I must have a very short, easily distractible attention span. Hand me a newspaper and I’ll have it read in ten minutes. Jennifer-read, that is. Which means I’ll skim the headlines, maybe glance at a few paragraph headings, check out the photos and captions, and call it good. And then I let my imagination take care of the rest. Probably not the best idea, I know, especially when it comes to politics or world events, but it certainly is anything but boring. I’ve always been like that–quick to retreat into a world of my own making. Perhaps it is the childish side of me, or maybe I suffer from some kind of personality disorder. Regardless of the cause, I have found the images and scenarios created in my mind are much more entertaining than the real life version. And when I read a book, even more so. I don’t want to be given every detail of the forest as the heroine hikes through it. I want to be given just enough to allow me to relive the forest I hiked through as a child, or the forest I’ve always dreamed of visiting. Basically, I want my imagination to be sparked, not dumped on.
I started reading a new book the other day and the first two pages were filled with details. Lots of details. Every character was described, even the ones I met in passing, and most of them were given very unusual traits. Seriously? Does every character have an eagle like nose or elf ears and some sort of unusual gait? Honestly, I started envisioning a side show and not the small town environment the author was trying to portray. And I did a lot of skimming. It’s pretty sad when you can skip large portions of a novel and still follow the story. Luckily the book got better as I continued, but honestly, if I hadn’t been reading it for a review site, I probably would have tossed the book aside after page two.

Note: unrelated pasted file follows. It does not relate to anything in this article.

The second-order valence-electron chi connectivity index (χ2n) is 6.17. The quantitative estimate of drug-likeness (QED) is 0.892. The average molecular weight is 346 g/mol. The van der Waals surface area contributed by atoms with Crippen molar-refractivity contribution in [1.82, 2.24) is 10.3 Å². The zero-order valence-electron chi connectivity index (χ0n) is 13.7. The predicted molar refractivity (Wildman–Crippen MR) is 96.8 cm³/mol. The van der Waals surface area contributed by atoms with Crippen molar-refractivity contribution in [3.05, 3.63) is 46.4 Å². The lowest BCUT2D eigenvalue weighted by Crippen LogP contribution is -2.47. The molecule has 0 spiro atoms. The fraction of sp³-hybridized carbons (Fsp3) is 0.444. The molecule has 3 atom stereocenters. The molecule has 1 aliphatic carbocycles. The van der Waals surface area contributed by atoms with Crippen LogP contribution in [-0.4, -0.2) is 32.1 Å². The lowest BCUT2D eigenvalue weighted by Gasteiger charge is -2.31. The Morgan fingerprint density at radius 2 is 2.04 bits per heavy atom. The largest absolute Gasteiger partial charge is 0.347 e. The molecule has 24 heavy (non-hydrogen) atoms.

It is the same with characters. I’m not sure how other writers do it, but characters fill my imagination long before they make it to the page. Which can make it hard when I’m trying to find an image to portray them. (I like to have printed images of my characters, their houses, the areas they visit, on hand when I’m writing.) Nothing on istock photo or google images quite fits the visual painted in my mind, so usually I’ll have to print out multiple photos for one character with little notes to myself explaining which feature is being portrayed. I imagine my readers are similar. After reading a few details, and seeing my characters in action, their minds have already formed a visual. (And then three chapters in we pile on more details, shattering the image they’ve come to know for the past three chapters! Ouch!) So what’s the solution? Give just enough to trigger images, then leave the rest to the reader’s imagination.
Knowing our details should be used purposefully ought to motivate us to choose those that evoke strong, or telling, images. For example, if my heroine is hiking through the forest and I want to convey a sense of peace or solitude, I might focus on a gently flowing stream or a Blue Jay resting on a nearby branch. If, however, my heroine is frightened, or lost, I’ll focus on the shadows caused by thickly clustered trees and the thorny, intertwining blackberry bushes blocking the partially hidden trail.
The same goes for characterization. If my character is snootty and superficial, I may focus on her nail polish, jewelry, or hair style. You would be surprised how many other details your reader will fill in, especially if descriptive dialogue and emotion-invoking action is added. Show them a lady with long, painted nails and four-inch heels–ah, you’re already picturing her, aren’t you? Okay, what if I add that she has bleached blonde hair with black roots? A slightly different picture, perhaps? How about a woman with long, painted nails and her hair swept back in a french roll? Given those details, do you really need to hear about her pants, blouse, and purse or has your mind already filled in the rest?